·$4.1 billion for the Indian Health Service, which provides comprehensive health service delivery to nearly 2 million Native Americans and Alaska Natives. Native Americans have higher mortality rates, shorter life expectancy rates, and disproportionate disease burdens than the general U.S. population. This funding expands access to health care, particularly in rural areas, and provides critical infrastructure and medical equipment needs.
Keeping Communities Safe
·$7.1 billion for the Federal Bureau of Investigation, including $3.8 billion for national security activities, such as the hiring of 280 new agents and 271 new intelligence analysts, and $3.3 billion for criminal investigations including mortgage fraud.
·$6.5 billion for grants to state and local organizations to fight and prevent crime including Byrne Justice Assistance Grants, Community Oriented Policing Services (COPS), the State Criminal Alien Assistance Program, drug courts, and programs for at risk youth and missing or abused children.
·$1.9 billion for the Drug Enforcement Administration to fight illegal drug use, including $73 million to fight meth, especially in targeted “hot spots.”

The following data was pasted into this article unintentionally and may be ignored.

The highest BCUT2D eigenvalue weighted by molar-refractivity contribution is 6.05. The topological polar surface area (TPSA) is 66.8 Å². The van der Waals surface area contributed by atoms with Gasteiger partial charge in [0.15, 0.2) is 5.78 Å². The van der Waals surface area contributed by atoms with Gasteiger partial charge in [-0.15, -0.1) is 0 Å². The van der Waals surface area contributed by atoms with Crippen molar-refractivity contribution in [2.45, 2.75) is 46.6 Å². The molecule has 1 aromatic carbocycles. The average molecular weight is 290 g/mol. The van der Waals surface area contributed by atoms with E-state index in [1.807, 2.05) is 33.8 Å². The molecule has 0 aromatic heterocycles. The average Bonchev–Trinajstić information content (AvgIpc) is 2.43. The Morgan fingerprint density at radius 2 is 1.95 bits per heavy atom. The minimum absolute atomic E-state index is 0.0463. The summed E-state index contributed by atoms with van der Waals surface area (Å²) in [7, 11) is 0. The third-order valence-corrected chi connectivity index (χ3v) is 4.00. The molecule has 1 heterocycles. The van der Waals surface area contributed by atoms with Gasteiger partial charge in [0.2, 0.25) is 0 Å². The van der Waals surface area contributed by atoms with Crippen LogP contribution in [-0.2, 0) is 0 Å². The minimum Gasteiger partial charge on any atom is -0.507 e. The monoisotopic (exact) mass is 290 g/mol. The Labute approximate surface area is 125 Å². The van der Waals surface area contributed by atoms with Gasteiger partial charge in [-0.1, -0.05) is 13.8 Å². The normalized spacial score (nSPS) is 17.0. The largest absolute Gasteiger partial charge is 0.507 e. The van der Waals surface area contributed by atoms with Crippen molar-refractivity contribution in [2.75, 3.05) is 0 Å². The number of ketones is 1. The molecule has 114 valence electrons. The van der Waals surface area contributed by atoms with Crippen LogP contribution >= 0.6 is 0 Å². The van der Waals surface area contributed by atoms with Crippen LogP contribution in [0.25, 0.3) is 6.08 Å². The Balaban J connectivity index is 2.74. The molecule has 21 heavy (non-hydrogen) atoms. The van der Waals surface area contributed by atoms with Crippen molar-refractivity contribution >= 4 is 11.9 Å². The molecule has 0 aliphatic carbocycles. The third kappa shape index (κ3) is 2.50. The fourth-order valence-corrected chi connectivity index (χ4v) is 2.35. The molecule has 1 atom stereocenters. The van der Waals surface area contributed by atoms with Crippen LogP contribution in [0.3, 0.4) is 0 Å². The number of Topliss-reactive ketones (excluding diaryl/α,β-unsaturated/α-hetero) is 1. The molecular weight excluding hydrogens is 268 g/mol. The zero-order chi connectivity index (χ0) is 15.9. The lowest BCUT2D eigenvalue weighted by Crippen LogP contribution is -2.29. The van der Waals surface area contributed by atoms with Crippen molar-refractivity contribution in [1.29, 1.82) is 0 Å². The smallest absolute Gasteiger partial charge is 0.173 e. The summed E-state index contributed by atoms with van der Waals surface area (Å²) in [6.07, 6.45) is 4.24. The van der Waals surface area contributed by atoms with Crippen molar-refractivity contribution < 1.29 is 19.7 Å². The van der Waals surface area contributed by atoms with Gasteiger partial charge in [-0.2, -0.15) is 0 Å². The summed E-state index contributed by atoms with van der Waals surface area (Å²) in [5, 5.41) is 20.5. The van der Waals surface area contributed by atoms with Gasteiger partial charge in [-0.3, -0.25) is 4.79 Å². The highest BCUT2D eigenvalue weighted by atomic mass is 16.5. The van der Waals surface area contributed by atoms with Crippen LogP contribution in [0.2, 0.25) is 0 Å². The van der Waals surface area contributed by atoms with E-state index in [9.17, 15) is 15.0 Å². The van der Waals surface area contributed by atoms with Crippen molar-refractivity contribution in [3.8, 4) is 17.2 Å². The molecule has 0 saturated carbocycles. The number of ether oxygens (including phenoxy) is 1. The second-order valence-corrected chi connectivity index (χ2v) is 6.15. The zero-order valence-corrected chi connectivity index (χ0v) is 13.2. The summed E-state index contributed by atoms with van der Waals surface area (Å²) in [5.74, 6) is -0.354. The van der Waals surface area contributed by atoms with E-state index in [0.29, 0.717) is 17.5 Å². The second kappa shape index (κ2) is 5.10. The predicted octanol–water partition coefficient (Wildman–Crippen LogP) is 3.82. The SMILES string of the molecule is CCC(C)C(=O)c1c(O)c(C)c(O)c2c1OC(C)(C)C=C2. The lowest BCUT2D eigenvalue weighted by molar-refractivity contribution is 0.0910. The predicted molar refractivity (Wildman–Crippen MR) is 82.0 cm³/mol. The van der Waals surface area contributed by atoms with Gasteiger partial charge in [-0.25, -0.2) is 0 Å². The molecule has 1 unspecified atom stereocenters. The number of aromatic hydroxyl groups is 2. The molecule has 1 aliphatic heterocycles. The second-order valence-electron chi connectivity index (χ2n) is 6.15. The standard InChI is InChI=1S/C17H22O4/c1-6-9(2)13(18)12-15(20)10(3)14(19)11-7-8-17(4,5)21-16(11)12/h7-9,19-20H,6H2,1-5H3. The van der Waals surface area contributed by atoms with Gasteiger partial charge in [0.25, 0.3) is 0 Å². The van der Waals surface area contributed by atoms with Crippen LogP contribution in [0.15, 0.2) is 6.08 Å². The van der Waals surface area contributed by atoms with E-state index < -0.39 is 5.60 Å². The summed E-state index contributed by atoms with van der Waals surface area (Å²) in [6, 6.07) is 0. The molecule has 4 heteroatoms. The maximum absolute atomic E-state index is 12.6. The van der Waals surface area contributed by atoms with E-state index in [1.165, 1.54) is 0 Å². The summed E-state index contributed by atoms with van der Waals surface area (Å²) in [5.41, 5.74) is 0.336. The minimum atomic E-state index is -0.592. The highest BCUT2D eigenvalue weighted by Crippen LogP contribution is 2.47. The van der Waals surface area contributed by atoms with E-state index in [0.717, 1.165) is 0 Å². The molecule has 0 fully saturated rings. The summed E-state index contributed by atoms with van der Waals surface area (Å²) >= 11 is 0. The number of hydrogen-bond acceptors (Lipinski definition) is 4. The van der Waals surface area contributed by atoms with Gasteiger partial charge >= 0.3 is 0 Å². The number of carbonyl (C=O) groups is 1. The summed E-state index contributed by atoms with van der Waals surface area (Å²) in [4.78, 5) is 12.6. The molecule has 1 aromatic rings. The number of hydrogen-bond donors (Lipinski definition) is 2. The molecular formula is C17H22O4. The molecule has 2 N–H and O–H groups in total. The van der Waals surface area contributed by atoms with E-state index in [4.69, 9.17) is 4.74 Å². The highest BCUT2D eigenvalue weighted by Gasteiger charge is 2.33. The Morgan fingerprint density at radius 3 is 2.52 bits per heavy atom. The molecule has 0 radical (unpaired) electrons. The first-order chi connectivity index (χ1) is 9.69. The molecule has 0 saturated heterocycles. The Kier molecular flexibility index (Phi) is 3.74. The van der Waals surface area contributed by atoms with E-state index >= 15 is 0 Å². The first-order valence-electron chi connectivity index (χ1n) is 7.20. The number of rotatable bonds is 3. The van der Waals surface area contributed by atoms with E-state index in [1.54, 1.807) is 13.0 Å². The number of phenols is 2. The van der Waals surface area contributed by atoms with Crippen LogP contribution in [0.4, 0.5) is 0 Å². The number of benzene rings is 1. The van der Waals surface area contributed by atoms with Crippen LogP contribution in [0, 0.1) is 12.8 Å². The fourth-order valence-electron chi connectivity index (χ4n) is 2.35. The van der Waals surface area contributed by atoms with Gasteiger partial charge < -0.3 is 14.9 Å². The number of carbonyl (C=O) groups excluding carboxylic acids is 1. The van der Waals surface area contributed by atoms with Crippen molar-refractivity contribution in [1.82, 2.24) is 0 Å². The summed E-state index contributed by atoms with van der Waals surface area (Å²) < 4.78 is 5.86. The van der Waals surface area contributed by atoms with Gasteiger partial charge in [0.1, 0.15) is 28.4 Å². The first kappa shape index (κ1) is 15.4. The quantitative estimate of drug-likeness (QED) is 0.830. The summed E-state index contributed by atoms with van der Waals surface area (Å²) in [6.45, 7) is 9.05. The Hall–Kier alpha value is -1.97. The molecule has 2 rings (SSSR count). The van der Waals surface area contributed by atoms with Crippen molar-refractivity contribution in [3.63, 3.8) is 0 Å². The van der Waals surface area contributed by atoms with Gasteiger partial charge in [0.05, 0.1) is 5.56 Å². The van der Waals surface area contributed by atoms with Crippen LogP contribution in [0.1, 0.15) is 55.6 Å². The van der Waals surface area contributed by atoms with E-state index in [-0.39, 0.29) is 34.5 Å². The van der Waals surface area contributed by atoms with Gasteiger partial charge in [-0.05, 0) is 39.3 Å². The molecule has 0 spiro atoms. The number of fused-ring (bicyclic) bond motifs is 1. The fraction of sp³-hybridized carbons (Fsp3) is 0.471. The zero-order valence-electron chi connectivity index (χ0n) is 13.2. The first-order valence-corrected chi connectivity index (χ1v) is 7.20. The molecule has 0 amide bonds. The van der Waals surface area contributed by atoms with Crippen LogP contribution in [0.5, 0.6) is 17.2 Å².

Attacking the Housing Crisis
·$25.9 billion for Section 8 Housing vouchers to provide housing assistance to 3.2 million individuals and families and to provide 14,000 new, targeted vouchers for disabled persons and homeless veterans during the housing crisis.
·$8 billion for Public Housing Authorities to make critical repairs and improvements to public housing units and improve living conditions for residents, to buy, rehabilitate, and build housing for low income elderly and disabled persons, and to rehabilitate and improve energy efficiency at units maintained by Native American housing programs.
·$2 billion for gap financing to restart low income housing construction stalled during the credit crisis.
·$4.5 billion for the public housing operating fund for maintenance, crime prevention and energy costs.
·$1.5 billion for the Emergency Shelter Grant program to provide short term rental assistance, housing relocation, and stabilization serv
ices for families during the economic crisis.
·$2 billion for the Neighborhood Stabilization program to help communities purchase and rehabilitate foreclosed, vacant properties in order to create more affordable housing and reduce neighborhood blight.
·$1.9 billion for rural housing programs.
·$19.9 billion to provide a 13.6% increase in nutrition assistance to modest-income families and to lift restrictions that limit the amount of time individuals can receive food stamps.
·$7.3 billion for the Special Supplemental Nutrition Program for Women, Infants, and Children (WIC) to provide proper nutrition to mothers and their children. Rising food costs and the economic downturn are expected to increase participants to 9.1 million Americans in 2009 - 400,000 more than 2008.
·$1.2 billion P.L. 480 International Food Aid and $100 million for the McGovern-Dole program, to address world hunger at a time when rising food costs are creating a global food crisis.